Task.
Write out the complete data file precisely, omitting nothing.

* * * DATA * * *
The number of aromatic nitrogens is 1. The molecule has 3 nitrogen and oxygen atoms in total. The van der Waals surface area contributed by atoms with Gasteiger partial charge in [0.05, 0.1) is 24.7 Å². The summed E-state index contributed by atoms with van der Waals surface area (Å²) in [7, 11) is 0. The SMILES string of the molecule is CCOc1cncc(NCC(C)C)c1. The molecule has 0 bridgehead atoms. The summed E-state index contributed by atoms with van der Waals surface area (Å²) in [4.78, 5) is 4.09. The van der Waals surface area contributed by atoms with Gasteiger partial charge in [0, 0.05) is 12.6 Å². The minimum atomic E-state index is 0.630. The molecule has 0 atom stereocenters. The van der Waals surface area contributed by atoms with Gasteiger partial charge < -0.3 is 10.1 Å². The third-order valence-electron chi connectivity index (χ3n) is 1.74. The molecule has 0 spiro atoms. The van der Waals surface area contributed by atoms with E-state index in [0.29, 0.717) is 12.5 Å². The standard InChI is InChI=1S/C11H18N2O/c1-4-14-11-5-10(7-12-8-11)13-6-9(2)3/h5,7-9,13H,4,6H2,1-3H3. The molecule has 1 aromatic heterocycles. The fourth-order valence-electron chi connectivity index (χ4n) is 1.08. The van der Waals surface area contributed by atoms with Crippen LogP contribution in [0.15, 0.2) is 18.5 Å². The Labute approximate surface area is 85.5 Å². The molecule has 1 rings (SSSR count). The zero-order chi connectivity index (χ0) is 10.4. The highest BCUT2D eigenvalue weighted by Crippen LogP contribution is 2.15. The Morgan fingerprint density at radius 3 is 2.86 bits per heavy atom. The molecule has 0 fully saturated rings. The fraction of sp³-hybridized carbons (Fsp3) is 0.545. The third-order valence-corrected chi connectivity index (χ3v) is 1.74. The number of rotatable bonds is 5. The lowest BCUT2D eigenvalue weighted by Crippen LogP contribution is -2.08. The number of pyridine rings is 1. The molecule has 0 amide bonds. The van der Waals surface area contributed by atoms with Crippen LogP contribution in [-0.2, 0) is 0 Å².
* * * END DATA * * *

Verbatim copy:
The number of aromatic nitrogens is 1. The molecule has 3 nitrogen and oxygen atoms in total. The van der Waals surface area contributed by atoms with Gasteiger partial charge in [0.05, 0.1) is 24.7 Å². The summed E-state index contributed by atoms with van der Waals surface area (Å²) in [7, 11) is 0. The SMILES string of the molecule is CCOc1cncc(NCC(C)C)c1. The molecule has 0 bridgehead atoms. The summed E-state index contributed by atoms with van der Waals surface area (Å²) in [4.78, 5) is 4.09. The van der Waals surface area contributed by atoms with Gasteiger partial charge in [0, 0.05) is 12.6 Å². The minimum atomic E-state index is 0.630. The molecule has 0 atom stereocenters. The van der Waals surface area contributed by atoms with Gasteiger partial charge < -0.3 is 10.1 Å². The third-order valence-electron chi connectivity index (χ3n) is 1.74. The molecule has 0 spiro atoms. The van der Waals surface area contributed by atoms with E-state index in [0.29, 0.717) is 12.5 Å². The standard InChI is InChI=1S/C11H18N2O/c1-4-14-11-5-10(7-12-8-11)13-6-9(2)3/h5,7-9,13H,4,6H2,1-3H3. The molecule has 1 aromatic heterocycles. The fourth-order valence-electron chi connectivity index (χ4n) is 1.08. The van der Waals surface area contributed by atoms with Crippen LogP contribution in [0.15, 0.2) is 18.5 Å². The Labute approximate surface area is 85.5 Å². The molecule has 1 rings (SSSR count). The zero-order chi connectivity index (χ0) is 10.4. The highest BCUT2D eigenvalue weighted by Crippen LogP contribution is 2.15. The Morgan fingerprint density at radius 3 is 2.86 bits per heavy atom. The molecule has 0 fully saturated rings. The fraction of sp³-hybridized carbons (Fsp3) is 0.545. The third-order valence-corrected chi connectivity index (χ3v) is 1.74. The number of rotatable bonds is 5. The lowest BCUT2D eigenvalue weighted by Crippen LogP contribution is -2.08. The number of pyridine rings is 1. The molecule has 0 amide bonds. The van der Waals surface area contributed by atoms with Crippen LogP contribution in [-0.2, 0) is 0 Å².